Prime Minister Justin Trudeau is traveling to California for three days of Asia-Pacific Economic Cooperation meetings in San Francisco.
Trudeau will meet on Wednesday with California Governor Gavin Newsom, a longtime liberal-minded ally in the fight against climate change.
Officials say he will attend an APEC reception hosted by U.S. President Joe Biden later in the day before a welcome dinner with technology executives.
Biden sits down with Chinese President Xi Jinping on Wednesday in a bid to defuse a year of international tensions, a meeting widely seen as the focal point of the summit.
Reports suggest the two leaders are working on a deal to resume bilateral military communications and keep artificial intelligence out of their respective nuclear defense systems.
Trudeau, meanwhile, will aim for tangible progress on policy priorities in the Indo-Pacific region, during bilateral meetings with other APEC leaders.
Federal officials say at least two bilateral economic initiatives with key Indo-Pacific partners will be on Canada’s list of “deliverables.”
The absence of Indian Prime Minister Narendra Modi also makes drama around Trudeau’s allegations of a link between Indian government agents and the June shooting death of a prominent Sikh leader in British Columbia unlikely.
“Modi is not here, so India is not here,” said Andreas Schotter, an a*sociate professor of business at Western University.
“It has been reported that this gives the Prime Minister a chance to avoid discussion on the issue, but I don’t think that is a good thing. I think a meeting would have been better than avoiding it.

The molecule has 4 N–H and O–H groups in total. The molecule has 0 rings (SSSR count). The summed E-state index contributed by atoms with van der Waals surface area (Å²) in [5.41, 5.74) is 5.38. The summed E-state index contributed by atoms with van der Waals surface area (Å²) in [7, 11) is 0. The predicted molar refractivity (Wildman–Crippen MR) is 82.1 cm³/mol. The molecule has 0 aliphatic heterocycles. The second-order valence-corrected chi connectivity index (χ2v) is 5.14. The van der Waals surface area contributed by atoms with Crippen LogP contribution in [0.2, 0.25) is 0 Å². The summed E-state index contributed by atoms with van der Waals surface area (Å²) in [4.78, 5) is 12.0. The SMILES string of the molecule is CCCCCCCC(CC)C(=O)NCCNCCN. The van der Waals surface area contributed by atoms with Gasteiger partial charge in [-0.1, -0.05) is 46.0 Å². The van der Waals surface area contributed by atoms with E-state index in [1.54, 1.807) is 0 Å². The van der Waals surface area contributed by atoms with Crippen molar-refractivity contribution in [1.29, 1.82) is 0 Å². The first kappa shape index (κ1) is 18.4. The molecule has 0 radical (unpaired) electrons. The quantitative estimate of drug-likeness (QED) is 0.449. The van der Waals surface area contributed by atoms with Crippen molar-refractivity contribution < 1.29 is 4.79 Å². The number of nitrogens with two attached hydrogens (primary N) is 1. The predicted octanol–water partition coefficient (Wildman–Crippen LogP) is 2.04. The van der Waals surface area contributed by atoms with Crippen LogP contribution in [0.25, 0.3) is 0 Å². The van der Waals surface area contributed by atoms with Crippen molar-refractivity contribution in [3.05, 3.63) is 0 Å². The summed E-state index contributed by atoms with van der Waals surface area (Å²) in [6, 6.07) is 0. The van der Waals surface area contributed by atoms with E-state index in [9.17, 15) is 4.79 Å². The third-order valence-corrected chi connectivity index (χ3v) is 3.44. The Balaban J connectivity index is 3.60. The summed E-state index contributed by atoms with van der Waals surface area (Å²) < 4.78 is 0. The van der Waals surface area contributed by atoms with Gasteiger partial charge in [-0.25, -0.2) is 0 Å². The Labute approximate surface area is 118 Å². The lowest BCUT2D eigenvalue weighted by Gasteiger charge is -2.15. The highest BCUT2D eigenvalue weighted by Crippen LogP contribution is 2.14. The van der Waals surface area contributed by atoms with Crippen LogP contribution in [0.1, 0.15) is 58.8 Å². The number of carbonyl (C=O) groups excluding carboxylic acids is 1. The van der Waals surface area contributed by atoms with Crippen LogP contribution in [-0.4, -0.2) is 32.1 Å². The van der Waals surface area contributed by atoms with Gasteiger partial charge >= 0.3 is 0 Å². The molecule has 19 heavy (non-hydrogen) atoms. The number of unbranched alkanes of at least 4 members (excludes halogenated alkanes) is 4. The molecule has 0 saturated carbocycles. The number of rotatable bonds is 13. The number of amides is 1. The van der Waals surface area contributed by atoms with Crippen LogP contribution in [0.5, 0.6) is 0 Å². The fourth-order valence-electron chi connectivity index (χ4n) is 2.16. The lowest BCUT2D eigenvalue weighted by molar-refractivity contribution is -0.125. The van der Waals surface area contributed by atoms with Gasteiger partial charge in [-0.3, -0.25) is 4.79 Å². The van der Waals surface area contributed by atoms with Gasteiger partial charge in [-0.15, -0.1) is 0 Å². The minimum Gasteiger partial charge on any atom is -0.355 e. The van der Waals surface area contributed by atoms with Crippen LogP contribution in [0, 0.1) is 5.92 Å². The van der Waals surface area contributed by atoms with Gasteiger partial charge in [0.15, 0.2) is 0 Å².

In fashion now
There is still a lot of important work for Canada to do at APEC, officials say: it is essential to be at the table in a part of the world where the decisions that are made are likely to affect Canadians for generations.
Trudeau’s main goals include closer collaboration with APEC countries that will foster middle-cla*s growth and healthy regional competition, all with the aim of advancing the fight against climate change.
Officials say Trudeau will encourage new Canadian efforts aimed at fostering more efficient food production and healthier supply chains, as well as removing trade barriers with Pacific nations.
The region accounts for about half of global merchandise trade and is the destination for more than 88 percent of Canadian exports. APEC’s merchandise exports and imports now both exceed US$12 trillion annually.
Canada’s share of that pie reached $1.3 trillion last year, an increase of 22 percent, thanks to partners such as the United States, China, Mexico, Japan, Korea South and Vietnam.
The summit comes a year after the Liberal government launched a new $2.3 billion Indo-Pacific strategy aimed at strengthening regional alliances to guard against China’s expansive power.
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